Guide written by:
John, DIYer & IT developer, Brighton
When selecting a circular saw blade, it is important to consider the following:
Note that expansion slots are incorporated into the saw blade so that the metal can expand as it heats up. Some logos and abbreviations may be specific to the brand or manufacturer.
Clean, fine cuts. Softwood and hardwood, chipboard, non-ferrous metal profiles, plastic, plexiglass sheets. Intensive use.
C1, C2, C3, C4
Carbide 1, Carbide 2, Carbide 3,Carbide 4
Carbide grade scale according to task. C1 and C2 carbides are coarser and more impact-resistant but less durable. C3 and C4 carbides are finer and cope better with abrasive wear but cannot withstand impacts.
TC or TCT
Tungsten carbide tipped
Perfect for high precision in hardwood, softwood, chipboard and composite materials. Regular use.
For cutting double-sided melamine boards, MDF, etc. Intensive use.
Blades uncoated; less durable and less strong. Can be HSS or carbon alloy.
High carbon steel
Used to form most blades.
Circular saw blades are toothed metal discs featuring a hole in the centre called a bore. This hole is used to secure the blade to the saw. Essentially, the bore size must match the size of your saw but you can select a blade with a larger bore provided that you use a reducer ring or bush to attach it to the saw. For obvious safety reasons, the diameter of the bore must also be at least 5 mm smaller than the nut that secures the blade to the bore shaft.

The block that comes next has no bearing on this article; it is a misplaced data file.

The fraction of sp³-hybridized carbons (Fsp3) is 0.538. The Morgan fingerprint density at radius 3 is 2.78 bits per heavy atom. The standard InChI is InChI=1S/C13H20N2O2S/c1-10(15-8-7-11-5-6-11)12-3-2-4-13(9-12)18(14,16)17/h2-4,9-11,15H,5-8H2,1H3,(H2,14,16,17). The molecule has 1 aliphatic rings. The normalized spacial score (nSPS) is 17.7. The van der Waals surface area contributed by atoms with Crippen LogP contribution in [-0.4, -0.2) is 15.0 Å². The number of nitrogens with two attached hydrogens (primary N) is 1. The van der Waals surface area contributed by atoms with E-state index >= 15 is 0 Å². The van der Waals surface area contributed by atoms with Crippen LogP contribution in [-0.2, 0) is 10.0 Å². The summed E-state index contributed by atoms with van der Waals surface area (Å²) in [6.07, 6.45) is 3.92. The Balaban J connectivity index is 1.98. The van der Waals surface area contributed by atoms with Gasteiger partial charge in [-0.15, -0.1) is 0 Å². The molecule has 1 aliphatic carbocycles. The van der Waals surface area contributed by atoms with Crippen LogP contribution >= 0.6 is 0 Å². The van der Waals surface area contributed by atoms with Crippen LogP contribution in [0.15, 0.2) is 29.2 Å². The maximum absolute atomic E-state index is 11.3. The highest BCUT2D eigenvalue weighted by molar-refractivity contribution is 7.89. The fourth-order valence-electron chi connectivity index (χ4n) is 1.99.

The diameter of the blade must not exceed the maximum size accepted by your circular saw; this information will be set out in the product specifications. Buying a blade that is slightly smaller is not dangerous but it will reduce cutting depth. If you're not sure, refer to the manufacturer's instructions or check the size of the blade currently on your saw.
Teeth are set out all around the circumference of a circular saw blade. This is the part of the blade that is responsible for making cuts. The space between each tooth is called the gullet. Larger gullets allow sawdust to be expelled more quickly. A blade with larger teeth spaced further apart is therefore ideal for rip cuts (i.e. cutting with the grain).
Inversely, smaller teeth allow for a finer finish, particularly when making crosscuts (i.e. working against the grain). Of course smaller teeth will mean slower cuts.
It is important to note that the gullet size can actually be more important than the number of teeth featured. A 130 mm blade with 24 teeth will have the same gullets as a 260 mm blade with 48 teeth. If it's all sounding a bit complicated, don't worry – blades are usually marked to indicate the type of job they are equipped to handle whether this be coarse work, finishing work or a range of tasks.
The number of teeth isn't everything and the shape of the teeth themselves can vary depending on the type of cutting task they are designed to handle.